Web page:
11223350134_1302bd0664_bFormer E.M. Loews Theater, 690-692 Washington Street, Boston.
Copyright City of Boston Archives

One fallout shelter sign is seen on the former E.M. Loews Theater, under the “Center” marquee.

Of the three theaters shown above, only the building that housed the E.M. Loews Theater still remains (a Chinese restaurant now sits where the theater used to be). The other two buildings have been demolished, and the sign at E.M. Loews has been removed.

The Paramount Theater on Washington Street in Boston, the Wang Citi Center (formerly the Music Hall) on Tremont Street, and the Huntington Theater on Huntington Avenue were also fallout shelters. An exterior sign remains at the rear of the Wang, and one is on the front of the Huntington Theater. All the signs at the Paramount were removed before it was renovated to its current state.

In Quincy, the old Wollaston Theater on Beale Street was once a fallout shelter. The exterior sign on the front of it was just removed in late 2013; an interior sign also existed, but it’s current status is unknown.

Although no fallout shelters ever had to be employed for actual use, one can only imagine the mass confusion that might have ensued should a shelter in a theater been needed and a movie or performance was already underway.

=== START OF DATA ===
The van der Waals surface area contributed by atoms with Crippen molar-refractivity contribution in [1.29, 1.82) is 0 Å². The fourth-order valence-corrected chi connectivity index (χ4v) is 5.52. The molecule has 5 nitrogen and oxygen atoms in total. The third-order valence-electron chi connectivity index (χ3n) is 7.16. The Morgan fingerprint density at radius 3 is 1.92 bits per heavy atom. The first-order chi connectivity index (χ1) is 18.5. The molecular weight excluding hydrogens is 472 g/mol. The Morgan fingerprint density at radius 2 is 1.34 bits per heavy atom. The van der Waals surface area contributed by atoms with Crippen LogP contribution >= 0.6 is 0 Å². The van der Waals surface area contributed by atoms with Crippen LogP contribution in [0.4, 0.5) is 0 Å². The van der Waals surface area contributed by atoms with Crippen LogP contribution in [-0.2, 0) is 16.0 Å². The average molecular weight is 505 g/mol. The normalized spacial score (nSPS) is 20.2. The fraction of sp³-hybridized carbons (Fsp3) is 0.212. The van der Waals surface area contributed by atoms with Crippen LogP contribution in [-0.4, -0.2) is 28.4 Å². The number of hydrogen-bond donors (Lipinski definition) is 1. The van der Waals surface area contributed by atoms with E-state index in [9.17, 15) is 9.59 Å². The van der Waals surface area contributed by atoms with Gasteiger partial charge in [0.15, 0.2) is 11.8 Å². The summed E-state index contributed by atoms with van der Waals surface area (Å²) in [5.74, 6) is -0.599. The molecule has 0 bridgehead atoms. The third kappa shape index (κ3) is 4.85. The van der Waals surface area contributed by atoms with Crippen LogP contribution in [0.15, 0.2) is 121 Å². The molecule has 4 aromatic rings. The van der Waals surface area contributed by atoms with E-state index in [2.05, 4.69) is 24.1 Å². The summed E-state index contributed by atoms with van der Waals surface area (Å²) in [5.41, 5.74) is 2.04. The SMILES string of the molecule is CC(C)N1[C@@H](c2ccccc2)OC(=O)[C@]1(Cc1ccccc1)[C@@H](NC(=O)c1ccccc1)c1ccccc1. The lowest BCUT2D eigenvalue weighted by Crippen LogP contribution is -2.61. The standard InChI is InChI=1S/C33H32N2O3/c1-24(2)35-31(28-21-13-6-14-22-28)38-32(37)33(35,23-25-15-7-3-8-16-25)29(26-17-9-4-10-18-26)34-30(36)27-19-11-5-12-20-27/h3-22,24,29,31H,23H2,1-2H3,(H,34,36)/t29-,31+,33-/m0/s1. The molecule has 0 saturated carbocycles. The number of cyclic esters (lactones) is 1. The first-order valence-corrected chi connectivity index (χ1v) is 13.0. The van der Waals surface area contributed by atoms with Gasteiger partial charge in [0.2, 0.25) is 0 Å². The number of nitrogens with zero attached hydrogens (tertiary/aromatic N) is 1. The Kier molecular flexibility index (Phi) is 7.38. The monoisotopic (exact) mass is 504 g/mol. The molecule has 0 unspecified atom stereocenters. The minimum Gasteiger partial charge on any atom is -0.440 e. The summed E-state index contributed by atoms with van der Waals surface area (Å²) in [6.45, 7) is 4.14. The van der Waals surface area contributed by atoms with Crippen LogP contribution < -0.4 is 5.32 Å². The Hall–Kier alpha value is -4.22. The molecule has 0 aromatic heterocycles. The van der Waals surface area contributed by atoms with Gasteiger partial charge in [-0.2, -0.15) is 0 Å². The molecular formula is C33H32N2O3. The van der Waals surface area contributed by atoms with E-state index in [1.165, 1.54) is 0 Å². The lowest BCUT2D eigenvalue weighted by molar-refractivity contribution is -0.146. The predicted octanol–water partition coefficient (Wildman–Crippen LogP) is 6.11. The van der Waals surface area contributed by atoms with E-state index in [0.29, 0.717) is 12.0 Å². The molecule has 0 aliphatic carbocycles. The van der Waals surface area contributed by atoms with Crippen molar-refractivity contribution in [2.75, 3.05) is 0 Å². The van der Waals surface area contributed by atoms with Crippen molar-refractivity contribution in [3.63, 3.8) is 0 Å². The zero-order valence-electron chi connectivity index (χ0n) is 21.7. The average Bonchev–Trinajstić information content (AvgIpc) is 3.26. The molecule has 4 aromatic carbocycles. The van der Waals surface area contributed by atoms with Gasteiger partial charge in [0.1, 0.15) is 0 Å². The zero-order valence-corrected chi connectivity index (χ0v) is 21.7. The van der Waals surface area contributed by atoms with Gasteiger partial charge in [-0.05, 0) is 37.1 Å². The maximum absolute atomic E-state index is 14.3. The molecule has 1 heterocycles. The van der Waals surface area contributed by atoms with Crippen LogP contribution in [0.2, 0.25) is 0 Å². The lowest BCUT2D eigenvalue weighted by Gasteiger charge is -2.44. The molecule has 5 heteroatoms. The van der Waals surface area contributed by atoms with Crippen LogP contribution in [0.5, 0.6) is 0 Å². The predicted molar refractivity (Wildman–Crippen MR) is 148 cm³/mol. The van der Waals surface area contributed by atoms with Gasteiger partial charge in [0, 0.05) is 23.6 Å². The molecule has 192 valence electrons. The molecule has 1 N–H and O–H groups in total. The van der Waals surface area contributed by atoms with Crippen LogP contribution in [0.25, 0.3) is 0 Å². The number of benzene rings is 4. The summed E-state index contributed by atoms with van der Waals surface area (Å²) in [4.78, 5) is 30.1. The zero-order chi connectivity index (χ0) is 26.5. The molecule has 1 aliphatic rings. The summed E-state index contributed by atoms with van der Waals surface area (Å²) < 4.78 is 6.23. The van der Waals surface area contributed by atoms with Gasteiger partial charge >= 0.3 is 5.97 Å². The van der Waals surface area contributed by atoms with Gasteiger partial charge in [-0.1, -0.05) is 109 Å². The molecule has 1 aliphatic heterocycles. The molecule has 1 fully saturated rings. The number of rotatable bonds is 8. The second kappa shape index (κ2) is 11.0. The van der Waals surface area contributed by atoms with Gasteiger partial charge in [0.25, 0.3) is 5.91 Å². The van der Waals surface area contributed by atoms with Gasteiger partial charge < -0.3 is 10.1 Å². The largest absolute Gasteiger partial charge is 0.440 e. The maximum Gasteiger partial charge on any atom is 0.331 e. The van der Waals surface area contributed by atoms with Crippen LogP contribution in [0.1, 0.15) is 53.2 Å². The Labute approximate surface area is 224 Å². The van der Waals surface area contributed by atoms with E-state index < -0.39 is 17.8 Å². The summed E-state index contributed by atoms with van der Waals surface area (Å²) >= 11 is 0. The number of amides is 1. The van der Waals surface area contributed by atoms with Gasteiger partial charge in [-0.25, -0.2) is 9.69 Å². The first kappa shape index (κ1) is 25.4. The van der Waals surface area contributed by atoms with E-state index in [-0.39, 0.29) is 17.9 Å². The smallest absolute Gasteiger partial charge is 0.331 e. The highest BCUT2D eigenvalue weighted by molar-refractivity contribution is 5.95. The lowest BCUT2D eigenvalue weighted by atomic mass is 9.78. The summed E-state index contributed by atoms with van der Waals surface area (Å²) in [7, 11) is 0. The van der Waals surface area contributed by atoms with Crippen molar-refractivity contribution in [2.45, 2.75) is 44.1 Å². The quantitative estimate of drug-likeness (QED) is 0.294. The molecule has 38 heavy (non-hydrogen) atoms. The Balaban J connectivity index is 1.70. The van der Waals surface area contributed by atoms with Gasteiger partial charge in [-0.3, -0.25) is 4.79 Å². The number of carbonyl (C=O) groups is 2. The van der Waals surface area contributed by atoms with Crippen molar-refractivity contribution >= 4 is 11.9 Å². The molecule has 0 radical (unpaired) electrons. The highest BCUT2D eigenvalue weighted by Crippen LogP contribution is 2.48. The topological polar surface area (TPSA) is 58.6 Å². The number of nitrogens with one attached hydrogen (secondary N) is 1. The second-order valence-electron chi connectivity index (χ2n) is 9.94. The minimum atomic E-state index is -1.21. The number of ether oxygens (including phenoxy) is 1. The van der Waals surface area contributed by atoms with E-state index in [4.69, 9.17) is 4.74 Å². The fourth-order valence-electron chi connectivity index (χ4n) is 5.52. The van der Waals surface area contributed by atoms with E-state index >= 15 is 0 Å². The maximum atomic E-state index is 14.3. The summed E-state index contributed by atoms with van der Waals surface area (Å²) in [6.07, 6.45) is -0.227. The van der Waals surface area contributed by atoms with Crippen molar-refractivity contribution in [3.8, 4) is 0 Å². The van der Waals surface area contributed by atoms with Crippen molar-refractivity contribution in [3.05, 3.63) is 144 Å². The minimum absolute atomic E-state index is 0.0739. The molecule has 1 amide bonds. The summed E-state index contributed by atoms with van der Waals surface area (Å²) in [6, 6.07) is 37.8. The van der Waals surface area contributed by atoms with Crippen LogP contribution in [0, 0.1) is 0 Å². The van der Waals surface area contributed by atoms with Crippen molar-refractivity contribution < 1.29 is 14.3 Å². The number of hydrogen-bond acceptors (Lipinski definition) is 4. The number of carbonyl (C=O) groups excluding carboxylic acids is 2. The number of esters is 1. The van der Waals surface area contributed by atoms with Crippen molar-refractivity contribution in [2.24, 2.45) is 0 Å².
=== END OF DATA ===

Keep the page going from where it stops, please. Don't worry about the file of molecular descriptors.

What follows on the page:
Know of another theater that was once a fallout shelter? Contact us.

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The above photographs are property of the City of Boston Archives and used under Creative Commons licensing. No portion of the photographs was changed or altered in any way. 

An Abnormal Revelation

While driving recently down Huntington Avenue in Boston, I went to pass the Mass College of Art, which is undergoing some construction. The building under construction is at 621 Huntington Avenue, and as the top frieze says, it used to be the Boston Normal School (and was later Boston State College, until that was absorbed into UMass Boston). The front facade of the building had been removed, and apparently, a fallout shelter sign had been buried underneath and was still hanging.

IMG_9287

After a few weeks I went and spoke with the foreman and asked if I could grab some pictures and as well what they had planned to do with the sign. Surprisingly, he said they planned and reburying it with the new construction. At least if that’s the case, someone another 50-100 years from now will see it again. He entered the construction area and took these pictures.